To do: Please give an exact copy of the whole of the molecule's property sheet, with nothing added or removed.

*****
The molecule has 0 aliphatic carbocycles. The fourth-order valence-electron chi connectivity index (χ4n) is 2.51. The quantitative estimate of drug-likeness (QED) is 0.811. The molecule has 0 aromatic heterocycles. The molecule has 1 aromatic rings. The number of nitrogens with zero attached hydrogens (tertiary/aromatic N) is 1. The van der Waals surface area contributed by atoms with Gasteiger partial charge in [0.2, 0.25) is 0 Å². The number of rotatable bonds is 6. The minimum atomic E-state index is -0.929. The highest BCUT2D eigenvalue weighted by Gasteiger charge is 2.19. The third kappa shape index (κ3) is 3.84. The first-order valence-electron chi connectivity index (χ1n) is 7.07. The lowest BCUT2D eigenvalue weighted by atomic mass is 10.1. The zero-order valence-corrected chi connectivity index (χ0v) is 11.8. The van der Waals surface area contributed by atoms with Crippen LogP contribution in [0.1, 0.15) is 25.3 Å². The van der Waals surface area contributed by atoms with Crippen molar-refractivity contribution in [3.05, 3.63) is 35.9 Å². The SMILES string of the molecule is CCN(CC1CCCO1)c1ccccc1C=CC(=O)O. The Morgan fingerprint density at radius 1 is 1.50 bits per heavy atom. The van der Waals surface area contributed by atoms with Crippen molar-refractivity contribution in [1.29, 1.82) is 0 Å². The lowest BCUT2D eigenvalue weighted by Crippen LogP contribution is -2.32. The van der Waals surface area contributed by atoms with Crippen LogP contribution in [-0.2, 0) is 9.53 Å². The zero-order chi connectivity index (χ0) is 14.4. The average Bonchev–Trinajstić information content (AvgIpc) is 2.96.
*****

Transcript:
The molecule has 0 aliphatic carbocycles. The fourth-order valence-electron chi connectivity index (χ4n) is 2.51. The quantitative estimate of drug-likeness (QED) is 0.811. The molecule has 0 aromatic heterocycles. The molecule has 1 aromatic rings. The number of nitrogens with zero attached hydrogens (tertiary/aromatic N) is 1. The van der Waals surface area contributed by atoms with Gasteiger partial charge in [0.2, 0.25) is 0 Å². The number of rotatable bonds is 6. The minimum atomic E-state index is -0.929. The highest BCUT2D eigenvalue weighted by Gasteiger charge is 2.19. The third kappa shape index (κ3) is 3.84. The first-order valence-electron chi connectivity index (χ1n) is 7.07. The lowest BCUT2D eigenvalue weighted by atomic mass is 10.1. The zero-order valence-corrected chi connectivity index (χ0v) is 11.8. The van der Waals surface area contributed by atoms with Crippen LogP contribution in [0.1, 0.15) is 25.3 Å². The van der Waals surface area contributed by atoms with Crippen molar-refractivity contribution in [3.05, 3.63) is 35.9 Å². The SMILES string of the molecule is CCN(CC1CCCO1)c1ccccc1C=CC(=O)O. The Morgan fingerprint density at radius 1 is 1.50 bits per heavy atom. The van der Waals surface area contributed by atoms with Crippen molar-refractivity contribution in [1.29, 1.82) is 0 Å². The lowest BCUT2D eigenvalue weighted by Crippen LogP contribution is -2.32. The van der Waals surface area contributed by atoms with Crippen LogP contribution in [-0.2, 0) is 9.53 Å². The zero-order chi connectivity index (χ0) is 14.4. The average Bonchev–Trinajstić information content (AvgIpc) is 2.96.